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Yesterday an earthquake hit Haiti. Initial estimates
are that “hundreds of thousands” have died. More
are homeless. Consider making a contribution to
assist in the recovery. Here are a few agencies that
will need help:
Oxfam:
www.oxfamamerica.org
Red Cross: www.redcross.org
Doctors Without Borders: doctorswithoutborders.org
UNICEF:
unicefusa.org/haitiquake
Save the Children:
savethechildren.org
If you intend to enroll in this class, but are not
yet enrolled (e.g., on waitlist):
1) Send email to Dr. Dash
([email protected]) indicating your intention
to enroll in the class. Include your name and IU
email address.
2) Continue to attend class and participate as if you
are already enrolled.
Stellar Birth: Adrift 1,500 light-years away in one of the most recognizable
constellations, the glowing Orion Nebula and the dark Horsehead Nebula. The
former is a great example of a stellar nursery.
Stellar death: In 1987, the brightest supernova in recent history occurred in the
Large Magellanic Cloud, a companion galaxy to the Milky Way. At the center of the
picture is an object central to the remains of the violent stellar explosion.
Homework #1 will be posted next week.
There will be an announcement posted and an
email broadcast concerning this homework
when it is posted.
Class web page:
www.astro.indiana.edu/~classweb/a100s26782
Homework assignments, announcements, reading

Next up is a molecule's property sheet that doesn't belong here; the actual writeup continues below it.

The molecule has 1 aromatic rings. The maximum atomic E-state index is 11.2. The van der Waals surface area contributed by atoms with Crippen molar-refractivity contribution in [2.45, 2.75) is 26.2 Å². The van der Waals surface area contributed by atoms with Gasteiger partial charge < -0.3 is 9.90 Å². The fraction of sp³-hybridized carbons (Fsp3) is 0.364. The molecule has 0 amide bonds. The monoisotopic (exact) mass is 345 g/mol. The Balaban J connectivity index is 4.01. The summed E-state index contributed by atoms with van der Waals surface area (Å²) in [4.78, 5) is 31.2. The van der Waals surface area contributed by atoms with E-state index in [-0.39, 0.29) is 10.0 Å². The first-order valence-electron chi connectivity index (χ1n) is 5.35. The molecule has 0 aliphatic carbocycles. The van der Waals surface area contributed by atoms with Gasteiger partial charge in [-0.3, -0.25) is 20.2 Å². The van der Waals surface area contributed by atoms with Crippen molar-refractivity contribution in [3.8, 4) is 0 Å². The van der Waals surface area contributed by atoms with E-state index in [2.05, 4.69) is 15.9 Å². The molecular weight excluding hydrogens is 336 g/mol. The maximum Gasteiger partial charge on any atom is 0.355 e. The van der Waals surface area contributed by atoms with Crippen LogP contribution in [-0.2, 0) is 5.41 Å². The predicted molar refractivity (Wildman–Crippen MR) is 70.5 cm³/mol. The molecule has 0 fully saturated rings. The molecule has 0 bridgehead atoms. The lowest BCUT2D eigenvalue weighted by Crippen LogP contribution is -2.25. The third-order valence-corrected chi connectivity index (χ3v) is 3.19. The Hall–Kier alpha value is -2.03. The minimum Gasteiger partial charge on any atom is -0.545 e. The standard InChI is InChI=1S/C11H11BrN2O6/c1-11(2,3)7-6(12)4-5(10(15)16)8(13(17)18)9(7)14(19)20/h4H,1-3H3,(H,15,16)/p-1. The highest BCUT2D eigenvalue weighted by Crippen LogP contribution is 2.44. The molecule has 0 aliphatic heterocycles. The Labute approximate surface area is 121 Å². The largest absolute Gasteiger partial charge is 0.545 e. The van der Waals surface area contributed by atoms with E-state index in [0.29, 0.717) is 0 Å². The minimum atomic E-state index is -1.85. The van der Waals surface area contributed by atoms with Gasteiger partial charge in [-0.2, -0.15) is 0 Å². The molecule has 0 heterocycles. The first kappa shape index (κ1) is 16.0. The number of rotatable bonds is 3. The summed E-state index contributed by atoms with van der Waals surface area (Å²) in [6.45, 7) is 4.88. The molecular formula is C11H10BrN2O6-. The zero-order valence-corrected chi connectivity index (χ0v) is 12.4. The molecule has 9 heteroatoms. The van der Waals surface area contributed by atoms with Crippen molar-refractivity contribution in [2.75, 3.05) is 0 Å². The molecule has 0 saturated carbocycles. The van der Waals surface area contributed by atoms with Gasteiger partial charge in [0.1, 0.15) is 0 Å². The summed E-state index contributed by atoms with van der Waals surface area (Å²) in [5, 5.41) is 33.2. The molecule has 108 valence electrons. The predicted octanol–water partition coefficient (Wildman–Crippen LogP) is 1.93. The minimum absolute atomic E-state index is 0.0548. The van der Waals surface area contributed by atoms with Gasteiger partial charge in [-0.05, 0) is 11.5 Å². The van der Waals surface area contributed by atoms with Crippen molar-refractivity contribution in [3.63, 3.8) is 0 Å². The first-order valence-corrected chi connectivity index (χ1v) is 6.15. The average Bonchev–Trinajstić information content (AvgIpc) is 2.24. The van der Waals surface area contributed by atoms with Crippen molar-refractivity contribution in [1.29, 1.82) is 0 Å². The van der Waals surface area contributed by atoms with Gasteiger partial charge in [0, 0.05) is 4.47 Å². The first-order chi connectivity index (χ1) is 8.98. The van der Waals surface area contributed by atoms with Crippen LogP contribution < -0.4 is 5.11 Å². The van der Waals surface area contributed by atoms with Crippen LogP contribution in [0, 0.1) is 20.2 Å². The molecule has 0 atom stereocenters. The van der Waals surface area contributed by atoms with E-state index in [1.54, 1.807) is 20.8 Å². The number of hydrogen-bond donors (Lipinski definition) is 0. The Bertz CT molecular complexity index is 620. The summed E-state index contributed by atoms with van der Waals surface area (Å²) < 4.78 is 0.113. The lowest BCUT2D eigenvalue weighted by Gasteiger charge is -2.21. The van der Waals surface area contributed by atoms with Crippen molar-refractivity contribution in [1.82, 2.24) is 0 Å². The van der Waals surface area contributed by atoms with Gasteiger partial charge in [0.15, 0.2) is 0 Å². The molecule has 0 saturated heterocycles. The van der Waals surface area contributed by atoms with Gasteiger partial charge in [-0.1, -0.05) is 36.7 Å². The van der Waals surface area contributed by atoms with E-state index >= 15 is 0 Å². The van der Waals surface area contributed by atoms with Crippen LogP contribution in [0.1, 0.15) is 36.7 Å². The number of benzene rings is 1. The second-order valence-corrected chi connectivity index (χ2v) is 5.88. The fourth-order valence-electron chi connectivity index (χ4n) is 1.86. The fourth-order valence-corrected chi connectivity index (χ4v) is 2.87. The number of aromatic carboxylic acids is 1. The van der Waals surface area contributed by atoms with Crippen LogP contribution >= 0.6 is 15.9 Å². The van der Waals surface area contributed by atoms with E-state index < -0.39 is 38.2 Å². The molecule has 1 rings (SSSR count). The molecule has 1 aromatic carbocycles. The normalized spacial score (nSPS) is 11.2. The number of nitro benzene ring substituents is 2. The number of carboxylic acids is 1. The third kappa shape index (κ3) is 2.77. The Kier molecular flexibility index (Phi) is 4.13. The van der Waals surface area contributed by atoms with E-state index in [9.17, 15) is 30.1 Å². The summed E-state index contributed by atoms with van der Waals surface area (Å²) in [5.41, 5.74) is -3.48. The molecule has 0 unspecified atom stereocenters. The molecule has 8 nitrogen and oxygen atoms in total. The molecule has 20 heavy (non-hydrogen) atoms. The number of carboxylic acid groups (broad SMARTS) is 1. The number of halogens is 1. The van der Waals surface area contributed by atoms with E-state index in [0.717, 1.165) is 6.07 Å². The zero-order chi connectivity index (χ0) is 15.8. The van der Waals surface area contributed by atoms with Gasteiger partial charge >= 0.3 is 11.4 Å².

assignments, etc. Consult this site on a regular basis.
Long, long, ago,
On a hillside far, far, away…
Science begins with
observation:
And now, an exercise in observation
“Observed
Facts” and Interpretation
and analytic
thinking…
Science begins with observations…
You will be shown a sequence of images of
successive full Moons (20 cycles, repeated)
assembled into a video format.
Working with people near you, address the
following:
Describe how the Moon’s appearance
changes from one full moon to the next.
What do we see in the sky?
(with the unaided “naked” eye)
STARS
Many points of light “fixed” in relation to each
other but changing location in the sky with time
SUN
Location changes on yearly cycle (typical star)
MOON Moves relative to stars and regularly changes position
and appearance over a period of a month (satellite of a planet)
PLANETS: Five points of light that slowly wander with respect to sta
MILKY WAY Cloud-like band through sky (our galaxy)
NEBULAE
Fuzzy cloud-like objects (clouds of gas, dust)
COMETS
Extended objects with tails (“dirty snowballs”)
METEORS
“Falling Stars” (rocky or metallic objects)
Some things are visible only
with telescopes
PLANETARY SATELLITES: “Moons”
ASTEROIDS: Rocky or metallic planetesimals
GALAXIES: Homes of stars, gas, dust, …
“home”
Typical Galaxy: roughly 1011 stars
Observable Universe: roughly 1011
galaxies
How much is 1011?
If you counted one number per second,
worked an eight hour day, it would take
10,000 years to count to 1011!
OR…
McDonalds has sold over 1011
hamburgers!
Local Group – Few dozen “nearby” galaxies
Outside of Local Group, essentially all
galaxies moving away from Milky Way with
velocity proportional to distance!
Direct prediction of uniformly expanding
universe
BIG BANG – Universe approx. 13 x 109 years
old
Galaxies don’t like to live alone…
CLUSTERS of GALAXIES: few to thousands of
gravitationally bound galaxies
SUPERCLUSTERS: Clusters of clusters of
galaxies
What is the Earth’s place in the Universe?
A video interlude…
“The Cosmic Connection”